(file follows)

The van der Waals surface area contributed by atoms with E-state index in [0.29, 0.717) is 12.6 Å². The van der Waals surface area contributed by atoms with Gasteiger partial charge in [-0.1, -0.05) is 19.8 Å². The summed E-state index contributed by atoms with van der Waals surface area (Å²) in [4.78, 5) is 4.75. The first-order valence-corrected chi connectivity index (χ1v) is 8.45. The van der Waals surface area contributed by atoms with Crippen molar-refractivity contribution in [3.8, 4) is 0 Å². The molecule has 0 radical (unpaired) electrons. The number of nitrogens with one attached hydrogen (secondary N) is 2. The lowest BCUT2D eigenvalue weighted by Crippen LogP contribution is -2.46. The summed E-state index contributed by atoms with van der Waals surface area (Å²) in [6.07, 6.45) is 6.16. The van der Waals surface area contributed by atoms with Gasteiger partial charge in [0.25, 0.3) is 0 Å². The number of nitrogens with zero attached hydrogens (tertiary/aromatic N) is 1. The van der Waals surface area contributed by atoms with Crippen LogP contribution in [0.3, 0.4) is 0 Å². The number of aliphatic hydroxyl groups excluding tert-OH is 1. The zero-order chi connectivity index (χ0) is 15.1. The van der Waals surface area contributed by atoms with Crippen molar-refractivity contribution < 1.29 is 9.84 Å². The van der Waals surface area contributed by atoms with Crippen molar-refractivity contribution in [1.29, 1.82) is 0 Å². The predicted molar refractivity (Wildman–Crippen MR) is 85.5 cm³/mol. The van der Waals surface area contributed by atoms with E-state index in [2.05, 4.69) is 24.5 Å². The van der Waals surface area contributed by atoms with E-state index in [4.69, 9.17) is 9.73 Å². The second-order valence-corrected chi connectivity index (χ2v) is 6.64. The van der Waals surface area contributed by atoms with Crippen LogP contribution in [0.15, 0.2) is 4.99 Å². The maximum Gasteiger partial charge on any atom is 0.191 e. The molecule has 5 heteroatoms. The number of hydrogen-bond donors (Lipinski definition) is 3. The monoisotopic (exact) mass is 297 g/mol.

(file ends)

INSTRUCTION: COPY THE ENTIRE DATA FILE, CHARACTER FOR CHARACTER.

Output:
The van der Waals surface area contributed by atoms with E-state index in [0.29, 0.717) is 12.6 Å². The van der Waals surface area contributed by atoms with Gasteiger partial charge in [-0.1, -0.05) is 19.8 Å². The summed E-state index contributed by atoms with van der Waals surface area (Å²) in [4.78, 5) is 4.75. The first-order valence-corrected chi connectivity index (χ1v) is 8.45. The van der Waals surface area contributed by atoms with Crippen molar-refractivity contribution in [3.8, 4) is 0 Å². The molecule has 0 radical (unpaired) electrons. The number of nitrogens with one attached hydrogen (secondary N) is 2. The lowest BCUT2D eigenvalue weighted by Crippen LogP contribution is -2.46. The summed E-state index contributed by atoms with van der Waals surface area (Å²) in [6.07, 6.45) is 6.16. The van der Waals surface area contributed by atoms with Gasteiger partial charge in [0.25, 0.3) is 0 Å². The number of nitrogens with zero attached hydrogens (tertiary/aromatic N) is 1. The van der Waals surface area contributed by atoms with Crippen LogP contribution in [0.3, 0.4) is 0 Å². The number of aliphatic hydroxyl groups excluding tert-OH is 1. The zero-order chi connectivity index (χ0) is 15.1. The van der Waals surface area contributed by atoms with Crippen molar-refractivity contribution < 1.29 is 9.84 Å². The van der Waals surface area contributed by atoms with Crippen molar-refractivity contribution in [1.29, 1.82) is 0 Å². The predicted molar refractivity (Wildman–Crippen MR) is 85.5 cm³/mol. The van der Waals surface area contributed by atoms with E-state index in [2.05, 4.69) is 24.5 Å². The van der Waals surface area contributed by atoms with E-state index in [4.69, 9.17) is 9.73 Å². The second-order valence-corrected chi connectivity index (χ2v) is 6.64. The van der Waals surface area contributed by atoms with Crippen LogP contribution in [0.15, 0.2) is 4.99 Å². The maximum Gasteiger partial charge on any atom is 0.191 e. The molecule has 5 heteroatoms. The number of hydrogen-bond donors (Lipinski definition) is 3. The monoisotopic (exact) mass is 297 g/mol.